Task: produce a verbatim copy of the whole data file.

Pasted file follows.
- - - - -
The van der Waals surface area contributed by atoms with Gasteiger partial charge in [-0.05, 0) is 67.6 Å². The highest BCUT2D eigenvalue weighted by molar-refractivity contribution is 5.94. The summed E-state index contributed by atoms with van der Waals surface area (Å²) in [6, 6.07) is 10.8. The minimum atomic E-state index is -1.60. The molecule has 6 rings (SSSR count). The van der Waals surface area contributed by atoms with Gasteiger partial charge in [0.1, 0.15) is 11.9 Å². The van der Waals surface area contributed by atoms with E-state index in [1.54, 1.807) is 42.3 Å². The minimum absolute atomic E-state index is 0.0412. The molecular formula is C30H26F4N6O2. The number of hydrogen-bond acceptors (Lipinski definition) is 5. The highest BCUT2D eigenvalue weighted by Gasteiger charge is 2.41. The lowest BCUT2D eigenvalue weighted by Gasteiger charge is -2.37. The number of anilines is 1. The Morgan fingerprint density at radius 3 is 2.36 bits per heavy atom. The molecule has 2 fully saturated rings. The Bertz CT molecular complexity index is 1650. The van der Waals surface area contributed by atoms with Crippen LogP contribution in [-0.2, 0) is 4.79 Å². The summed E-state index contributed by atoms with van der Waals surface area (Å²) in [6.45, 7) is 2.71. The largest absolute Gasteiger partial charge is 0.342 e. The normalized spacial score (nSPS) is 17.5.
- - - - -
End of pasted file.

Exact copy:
The van der Waals surface area contributed by atoms with Gasteiger partial charge in [-0.05, 0) is 67.6 Å². The highest BCUT2D eigenvalue weighted by molar-refractivity contribution is 5.94. The summed E-state index contributed by atoms with van der Waals surface area (Å²) in [6, 6.07) is 10.8. The minimum atomic E-state index is -1.60. The molecule has 6 rings (SSSR count). The van der Waals surface area contributed by atoms with Gasteiger partial charge in [0.1, 0.15) is 11.9 Å². The van der Waals surface area contributed by atoms with E-state index in [1.54, 1.807) is 42.3 Å². The minimum absolute atomic E-state index is 0.0412. The molecular formula is C30H26F4N6O2. The number of hydrogen-bond acceptors (Lipinski definition) is 5. The highest BCUT2D eigenvalue weighted by Gasteiger charge is 2.41. The lowest BCUT2D eigenvalue weighted by Gasteiger charge is -2.37. The number of anilines is 1. The Morgan fingerprint density at radius 3 is 2.36 bits per heavy atom. The molecule has 2 fully saturated rings. The Bertz CT molecular complexity index is 1650. The van der Waals surface area contributed by atoms with Crippen LogP contribution in [-0.2, 0) is 4.79 Å². The summed E-state index contributed by atoms with van der Waals surface area (Å²) in [6.45, 7) is 2.71. The largest absolute Gasteiger partial charge is 0.342 e. The normalized spacial score (nSPS) is 17.5.